Forensic Testing Questions Remain After Dookhan Sentence
BOSTON — The former state chemist blamed for compromising thousands of criminal prosecutions by falsifying tests on drug case evidence is now a criminal in the eyes of the law.
After pleading guilty to every charge, Annie Dookhan began a three- to five-year prison sentence at MCI-Framingham Friday.
But lingering questions persist about state oversight of forensic testing.
‘The Entire Lab Is Still Suspect’
Dookhan admitted that she didn’t always test the drug evidence she claimed to have tested, and that she sometimes forged coworkers’ signatures — though she didn’t know how frequent that practice was.
Records show that in her nine years at the state lab, she routinely tested thousands more samples than her colleagues. A state review determined that more than 40,000 criminal cases relied on Dookhan’s testing. But some say that’s just the beginning.
“We expect it could be many thousands more, tens of thousands more,” said Anne Goldbach, of the Massachusetts public defenders agency.
According to Goldbach, initial reports from an ongoing state inspector general investigation show that oversight at the lab was so lax that every case that used its testing is now in doubt.
“The potential could be 190,000 [affected cases],” said Goldbach. “Part of that depends on what we learn about the entire lab. Right now the entire lab is still suspect.”
So far, almost 350 people have been released from prison. State officials estimate it will cost hundreds of millions of dollars over the next several years to handle all the criminal and civil suits stemming from the scandal. They say all of this was caused by one woman: a “rogue chemist” who simply wanted to be the most productive worker in the lab.
But Matt Segal, with the Massachusetts branch of the American Civil Liberties Union, doesn’t buy it.
“There is no way that Annie Dookhan could have committed this misconduct by herself,” said Segal. “There were failures up and down. And the documents that we’ve seen show that that’s what happened. The lab was in disarray, there was no accountability.”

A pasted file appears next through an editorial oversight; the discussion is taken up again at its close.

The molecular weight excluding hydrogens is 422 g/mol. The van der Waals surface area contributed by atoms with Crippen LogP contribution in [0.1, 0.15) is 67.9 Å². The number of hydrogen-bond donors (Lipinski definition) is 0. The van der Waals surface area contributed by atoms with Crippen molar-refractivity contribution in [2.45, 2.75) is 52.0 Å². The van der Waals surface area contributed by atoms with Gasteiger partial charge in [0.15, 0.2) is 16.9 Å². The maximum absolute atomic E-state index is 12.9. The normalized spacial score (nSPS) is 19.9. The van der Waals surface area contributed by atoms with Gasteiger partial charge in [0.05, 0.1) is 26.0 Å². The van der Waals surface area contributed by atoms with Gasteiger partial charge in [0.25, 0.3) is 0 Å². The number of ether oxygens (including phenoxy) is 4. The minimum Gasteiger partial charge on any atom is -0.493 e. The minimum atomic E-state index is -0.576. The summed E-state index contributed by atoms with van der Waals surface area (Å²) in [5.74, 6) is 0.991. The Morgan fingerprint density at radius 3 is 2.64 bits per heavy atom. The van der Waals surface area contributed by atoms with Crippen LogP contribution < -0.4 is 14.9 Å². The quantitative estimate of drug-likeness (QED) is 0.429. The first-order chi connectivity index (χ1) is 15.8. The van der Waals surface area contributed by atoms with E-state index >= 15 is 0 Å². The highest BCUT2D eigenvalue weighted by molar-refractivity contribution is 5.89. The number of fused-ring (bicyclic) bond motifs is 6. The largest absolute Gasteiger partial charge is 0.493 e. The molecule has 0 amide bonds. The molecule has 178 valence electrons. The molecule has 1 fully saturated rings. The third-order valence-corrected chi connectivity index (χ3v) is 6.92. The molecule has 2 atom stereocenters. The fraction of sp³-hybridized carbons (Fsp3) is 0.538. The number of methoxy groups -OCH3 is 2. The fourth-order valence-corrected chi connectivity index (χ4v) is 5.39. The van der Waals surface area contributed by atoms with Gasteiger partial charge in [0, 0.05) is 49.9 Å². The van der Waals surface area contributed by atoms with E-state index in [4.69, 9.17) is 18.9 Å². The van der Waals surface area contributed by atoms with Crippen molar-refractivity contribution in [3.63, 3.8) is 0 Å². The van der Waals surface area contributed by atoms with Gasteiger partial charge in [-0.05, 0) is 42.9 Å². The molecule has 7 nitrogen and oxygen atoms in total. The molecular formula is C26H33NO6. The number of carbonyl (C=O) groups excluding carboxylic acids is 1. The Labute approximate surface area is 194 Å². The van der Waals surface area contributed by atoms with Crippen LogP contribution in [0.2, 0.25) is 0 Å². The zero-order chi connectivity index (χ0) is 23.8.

The rules about lab accountability in the United States are all over the map, and there is not just one set of them or one agency enforcing them. The now-closed Hinton drug lab where Dookhan worked was one of a handful of roughly 400 publicly funded forensic labs in the U.S. that are not accredited. Very few states require accreditation. State Attorney General Martha Coakley says the drug lab has been controlled by the Massachusetts Department of Public Health and the state police, and it is now accredited.
“It is certainly lessons learned,” said Coakley. “We hope that we’ve made changes in the system that will mean this unique case will not happen again in Massachusetts.”
Earlier in the week, another chemist was placed on administrative leave because of questions about her resume. A state police memo obtained by WBUR showed that chemist Kate Corbett was disciplined for claiming that she had a bachelor of science degree in chemistry when she did not. Corbett told her supervisors that she had enough credits to earn a second degree in chemistry but she actually had credits for only a second major in chemistry. Her primary major was sociology.
Massachusetts defense attorneys often cite Dookhan’s communication with prosecutors — several of whom called her directly about their tests. Prosecutors bristle at any suggestion they tried to influence work at the lab. They’ve rejected calls to outright dismiss all cases linked to Dookhan and they’ve asked the state’s highest court for guidance on how to handle the cases she was involved with.
Essex County District Attorney Jonathan Blodgett says his focus is public safety, and that many of the defendants face more than just drug charges.
“It’s become urban myth, in my opinion, that all these individuals are languishing in jail, and it’s just drugs only. It’s not,” said Blodgett. “Most of these cases have accompanying charges of violence.”
Whether the scandal leads to improved drug testing remains to be seen. The National Academy of Sciences issued a report in 2009 arguing that the increasing reliance on scientific tests in court demands stronger national oversight. It also recommended removing all testing from under the supervision of law enforcement to prevent any conflicts. Despite that, the testing in Massachusetts is now under the control of state police.